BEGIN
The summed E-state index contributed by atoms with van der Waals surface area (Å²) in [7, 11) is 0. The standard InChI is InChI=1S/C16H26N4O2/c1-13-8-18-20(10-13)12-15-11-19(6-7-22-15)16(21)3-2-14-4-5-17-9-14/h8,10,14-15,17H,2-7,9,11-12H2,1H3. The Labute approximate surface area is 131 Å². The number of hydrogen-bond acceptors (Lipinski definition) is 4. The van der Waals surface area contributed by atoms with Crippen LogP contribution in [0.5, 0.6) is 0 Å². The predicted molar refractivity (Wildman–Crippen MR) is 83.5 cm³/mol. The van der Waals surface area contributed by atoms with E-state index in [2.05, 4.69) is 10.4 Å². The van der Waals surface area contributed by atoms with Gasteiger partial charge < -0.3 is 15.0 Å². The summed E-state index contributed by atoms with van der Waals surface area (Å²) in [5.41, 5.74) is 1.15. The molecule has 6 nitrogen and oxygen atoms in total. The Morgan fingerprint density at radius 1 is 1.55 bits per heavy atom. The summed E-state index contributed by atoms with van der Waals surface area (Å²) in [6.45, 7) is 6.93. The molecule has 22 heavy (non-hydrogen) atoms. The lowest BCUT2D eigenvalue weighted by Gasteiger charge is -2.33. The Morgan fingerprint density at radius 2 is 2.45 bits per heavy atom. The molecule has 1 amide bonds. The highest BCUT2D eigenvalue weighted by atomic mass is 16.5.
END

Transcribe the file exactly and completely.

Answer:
The summed E-state index contributed by atoms with van der Waals surface area (Å²) in [7, 11) is 0. The standard InChI is InChI=1S/C16H26N4O2/c1-13-8-18-20(10-13)12-15-11-19(6-7-22-15)16(21)3-2-14-4-5-17-9-14/h8,10,14-15,17H,2-7,9,11-12H2,1H3. The Labute approximate surface area is 131 Å². The number of hydrogen-bond acceptors (Lipinski definition) is 4. The van der Waals surface area contributed by atoms with Crippen LogP contribution in [0.5, 0.6) is 0 Å². The predicted molar refractivity (Wildman–Crippen MR) is 83.5 cm³/mol. The van der Waals surface area contributed by atoms with E-state index in [2.05, 4.69) is 10.4 Å². The van der Waals surface area contributed by atoms with Gasteiger partial charge < -0.3 is 15.0 Å². The summed E-state index contributed by atoms with van der Waals surface area (Å²) in [5.41, 5.74) is 1.15. The molecule has 6 nitrogen and oxygen atoms in total. The Morgan fingerprint density at radius 1 is 1.55 bits per heavy atom. The summed E-state index contributed by atoms with van der Waals surface area (Å²) in [6.45, 7) is 6.93. The molecule has 22 heavy (non-hydrogen) atoms. The lowest BCUT2D eigenvalue weighted by Gasteiger charge is -2.33. The Morgan fingerprint density at radius 2 is 2.45 bits per heavy atom. The molecule has 1 amide bonds. The highest BCUT2D eigenvalue weighted by atomic mass is 16.5.